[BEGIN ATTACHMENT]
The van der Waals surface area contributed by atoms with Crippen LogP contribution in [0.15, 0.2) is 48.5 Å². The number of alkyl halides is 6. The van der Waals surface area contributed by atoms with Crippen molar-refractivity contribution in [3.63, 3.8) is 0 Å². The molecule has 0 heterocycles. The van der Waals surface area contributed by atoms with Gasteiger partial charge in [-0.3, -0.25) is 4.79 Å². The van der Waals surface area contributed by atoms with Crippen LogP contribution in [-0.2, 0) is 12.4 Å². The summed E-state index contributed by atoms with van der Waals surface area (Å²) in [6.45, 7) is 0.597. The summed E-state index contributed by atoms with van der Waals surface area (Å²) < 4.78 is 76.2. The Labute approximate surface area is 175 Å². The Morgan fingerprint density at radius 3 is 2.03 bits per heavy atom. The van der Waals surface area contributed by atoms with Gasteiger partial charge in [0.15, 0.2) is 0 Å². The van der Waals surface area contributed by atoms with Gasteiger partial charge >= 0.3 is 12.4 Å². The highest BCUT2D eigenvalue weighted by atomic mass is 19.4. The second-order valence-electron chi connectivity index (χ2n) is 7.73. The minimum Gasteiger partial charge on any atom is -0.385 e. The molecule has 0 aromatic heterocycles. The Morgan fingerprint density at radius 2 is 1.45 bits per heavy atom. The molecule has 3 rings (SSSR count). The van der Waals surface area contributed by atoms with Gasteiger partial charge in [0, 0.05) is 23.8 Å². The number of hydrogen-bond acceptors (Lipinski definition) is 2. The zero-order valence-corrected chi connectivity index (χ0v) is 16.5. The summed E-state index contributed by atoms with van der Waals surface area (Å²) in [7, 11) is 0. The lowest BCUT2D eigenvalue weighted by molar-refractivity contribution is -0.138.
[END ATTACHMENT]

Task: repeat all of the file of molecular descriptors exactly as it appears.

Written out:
The van der Waals surface area contributed by atoms with Crippen LogP contribution in [0.15, 0.2) is 48.5 Å². The number of alkyl halides is 6. The van der Waals surface area contributed by atoms with Crippen molar-refractivity contribution in [3.63, 3.8) is 0 Å². The molecule has 0 heterocycles. The van der Waals surface area contributed by atoms with Gasteiger partial charge in [-0.3, -0.25) is 4.79 Å². The van der Waals surface area contributed by atoms with Crippen LogP contribution in [-0.2, 0) is 12.4 Å². The summed E-state index contributed by atoms with van der Waals surface area (Å²) in [6.45, 7) is 0.597. The summed E-state index contributed by atoms with van der Waals surface area (Å²) < 4.78 is 76.2. The Labute approximate surface area is 175 Å². The Morgan fingerprint density at radius 3 is 2.03 bits per heavy atom. The van der Waals surface area contributed by atoms with Gasteiger partial charge in [0.15, 0.2) is 0 Å². The van der Waals surface area contributed by atoms with Gasteiger partial charge >= 0.3 is 12.4 Å². The highest BCUT2D eigenvalue weighted by atomic mass is 19.4. The second-order valence-electron chi connectivity index (χ2n) is 7.73. The minimum Gasteiger partial charge on any atom is -0.385 e. The molecule has 0 aromatic heterocycles. The Morgan fingerprint density at radius 2 is 1.45 bits per heavy atom. The molecule has 3 rings (SSSR count). The van der Waals surface area contributed by atoms with Gasteiger partial charge in [0, 0.05) is 23.8 Å². The number of hydrogen-bond acceptors (Lipinski definition) is 2. The zero-order valence-corrected chi connectivity index (χ0v) is 16.5. The summed E-state index contributed by atoms with van der Waals surface area (Å²) in [7, 11) is 0. The lowest BCUT2D eigenvalue weighted by molar-refractivity contribution is -0.138.